A three-member panel – including AFP Director of Policy Akash Chougule, Dan Caldwell, executive director for Concerned Veterans for America, and UW-Madison political science professor Richard Avramenko – asked the candidates their thoughts on everything from tax reform to immigration to the problems plaguing health care. Asked whether they supported a fix to the Deferred Action for Childhood Arrivals , or DACA, program, the candidates agreed that America must first fix its porous southern border. “We must first build the wall. There can be no discussion of immigration reform until we talk about the wall,” Vukmir said. Nicholson said any reform must be a “sustainable and economically justifiable immigration plan.” Referring to Baldwin, he said any advocate of illegal immigration or “unfettered immigration” based on economic and political motives must be checked by U.S. citizens. In a room of President Donald Trump fans and free-trade advocates alike, a question on tariffs was particularly intriguing. The candidates walked an interesting tightrope on Trump’s tariffs on steel and aluminum from China, agreeing that the president is trying to level the playing field in what has amounted to a $375 million trade deficit with the Asian economic powerhouse. But worries over a full-blown trade war have made for jittery markets and raised cost concerns from manufacturers at home. As Reuters reported, Milwaukee-based Harley-Davidson Chief Financial Officer John Olin warned that he expects extra costs from the tariffs “on top of already rising raw materials that we expected at the start of the year.” “That’s going to provide quite a headwind for the company over the next several quarters,” Olin said during HarleyDavidson’s recent conference call with analysts. Vukmir and Nicholson took aim at Baldwin on a very vulnerable area for the incumbent senator: the Tomah VA Medical Center scandal. Asked about offering VA patients the ability to choose private health care options, Nicholson pointed to Baldwin’s failure to act when whistleblowers alerted her office about the opioid crisis going on at the Tomah VA facility. “Let’s remind everybody how she treats people caught up in government health care, and that is the Tomah VA scandal,” said Nicholson, a former member of the state’s veterans affairs board. Baldwin, a universal health care proponent, is a vocal supporter of fellow liberal U.S. Sen. Bernie Sanders’ costly, big-government Medicare for All bill. She has pointed to the VA health care system as a shining example of single-payer health care delivery. On health care, Vukmir called Obamacare “an utter failure.” She agrees with House Speaker Paul Ryan (R-Janesville) that real solutions to the health care quagmire have and will continue to come from the states – and the funding should go there, as well. Neither Nicholson nor Vukmir supports a boost to the federal gas tax to fund the nation’s infrastructure programs. Vukmir said it was a bad idea at the state level when members of her party proposed a tax hike, and she doesn’t see a reason for it at the federal level. “I do not support raising the gas tax,” Nicholson said. “We do not have a revenue collection problem at the federal government.” Thursday’s debate comes a little more than two weeks before the GOP holds its state party convention, deciding whether Vukmir or Nicholson will emerge with the party’s endorsement. The Republican candidates face off at the polls in the Aug. 14 statewide primary. Nicholson has a significant lead over Vukmir in both campaign contributions and spending, but Vukmir says she is leading the contest in grassroots support.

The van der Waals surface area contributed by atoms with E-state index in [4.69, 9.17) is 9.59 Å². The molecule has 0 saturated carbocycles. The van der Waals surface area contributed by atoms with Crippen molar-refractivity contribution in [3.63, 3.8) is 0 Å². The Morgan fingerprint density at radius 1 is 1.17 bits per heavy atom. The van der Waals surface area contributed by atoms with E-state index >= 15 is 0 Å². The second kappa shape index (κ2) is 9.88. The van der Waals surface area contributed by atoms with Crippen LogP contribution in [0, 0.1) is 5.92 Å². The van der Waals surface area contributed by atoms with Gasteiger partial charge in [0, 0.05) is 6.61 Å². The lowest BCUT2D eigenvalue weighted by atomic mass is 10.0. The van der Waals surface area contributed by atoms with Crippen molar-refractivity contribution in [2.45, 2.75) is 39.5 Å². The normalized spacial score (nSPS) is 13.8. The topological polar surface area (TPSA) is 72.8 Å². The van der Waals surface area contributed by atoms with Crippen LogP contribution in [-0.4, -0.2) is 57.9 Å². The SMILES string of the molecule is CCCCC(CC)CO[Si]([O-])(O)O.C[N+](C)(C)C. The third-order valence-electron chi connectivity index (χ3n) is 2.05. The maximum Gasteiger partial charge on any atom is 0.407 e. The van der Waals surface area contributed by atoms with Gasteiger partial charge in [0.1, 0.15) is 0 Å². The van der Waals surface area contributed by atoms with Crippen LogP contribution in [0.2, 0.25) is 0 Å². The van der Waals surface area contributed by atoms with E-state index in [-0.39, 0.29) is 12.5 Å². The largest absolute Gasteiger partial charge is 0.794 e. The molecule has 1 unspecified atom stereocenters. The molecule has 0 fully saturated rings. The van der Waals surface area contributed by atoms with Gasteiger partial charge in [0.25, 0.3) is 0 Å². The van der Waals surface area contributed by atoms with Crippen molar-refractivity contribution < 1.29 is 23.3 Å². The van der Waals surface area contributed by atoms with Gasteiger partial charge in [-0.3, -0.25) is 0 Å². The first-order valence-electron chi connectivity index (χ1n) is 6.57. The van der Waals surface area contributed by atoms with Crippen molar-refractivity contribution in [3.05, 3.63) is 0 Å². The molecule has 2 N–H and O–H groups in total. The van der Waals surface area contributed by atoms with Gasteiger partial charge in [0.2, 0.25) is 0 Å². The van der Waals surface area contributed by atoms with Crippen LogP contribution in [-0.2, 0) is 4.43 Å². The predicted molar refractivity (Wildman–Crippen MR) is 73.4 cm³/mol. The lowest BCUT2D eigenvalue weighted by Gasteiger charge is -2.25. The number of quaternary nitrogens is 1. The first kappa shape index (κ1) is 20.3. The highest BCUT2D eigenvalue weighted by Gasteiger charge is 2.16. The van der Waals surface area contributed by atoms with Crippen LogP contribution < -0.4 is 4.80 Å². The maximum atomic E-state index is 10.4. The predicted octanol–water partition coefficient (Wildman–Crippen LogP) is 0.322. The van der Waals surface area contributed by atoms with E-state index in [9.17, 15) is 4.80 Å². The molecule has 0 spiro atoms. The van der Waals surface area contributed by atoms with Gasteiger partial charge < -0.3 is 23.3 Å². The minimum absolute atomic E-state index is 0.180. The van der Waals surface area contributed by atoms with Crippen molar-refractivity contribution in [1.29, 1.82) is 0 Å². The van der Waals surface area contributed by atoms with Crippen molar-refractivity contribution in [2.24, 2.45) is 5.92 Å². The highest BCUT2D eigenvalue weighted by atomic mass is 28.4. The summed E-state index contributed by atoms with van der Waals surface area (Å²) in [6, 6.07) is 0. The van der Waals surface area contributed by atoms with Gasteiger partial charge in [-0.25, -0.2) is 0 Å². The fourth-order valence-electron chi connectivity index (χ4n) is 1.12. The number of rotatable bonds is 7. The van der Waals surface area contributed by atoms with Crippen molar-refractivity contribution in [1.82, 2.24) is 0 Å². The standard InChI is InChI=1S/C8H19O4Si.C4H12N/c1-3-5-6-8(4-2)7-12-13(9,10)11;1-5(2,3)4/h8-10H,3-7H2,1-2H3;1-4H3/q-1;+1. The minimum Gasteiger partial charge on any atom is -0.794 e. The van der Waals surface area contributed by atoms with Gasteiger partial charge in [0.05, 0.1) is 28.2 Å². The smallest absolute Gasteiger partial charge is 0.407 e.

WORKFORCE. Southeast Wisconsin Reentry Employment Expo -Working With Our Neighbors-
COMPATIBLE OCCUPATION SECTORS General Labor Construction Landscape Janitorial Drivers Manufacturing Warehouse Transportation
Marketing Graphic Designer Software Engineers Network Support Specialists
Thursday, May 17, 2018 8:00 am - 4:00 PM Stop in anytime Location: Cousins Center, 3501 S. Lake Drive, Milwaukee Having trouble finding your next employee? Workforce is the #1 concern of business owners throughout the state. This free event will help your business connect with resources that help formerly incarcerated individuals successfully re-enter the workforce. Wisconsin’s unemployment rate has dipped below 3% resulting in the lowest recorded unemployment rate in the state’s history. A recent employer survey conducted by Manpower indicated that Wisconsin employers projected one of the highest job growth rates in the nation for 2018 Businesses and HR professionals are invited to this new, no-cost networking event to learn how to successfully employ our previously incarcerated citizens. Agencies preparing exoffenders to succeed in the workplace will be on hand to answer your questions and explain why your business - and your community - will benefit when you hire returning citizens.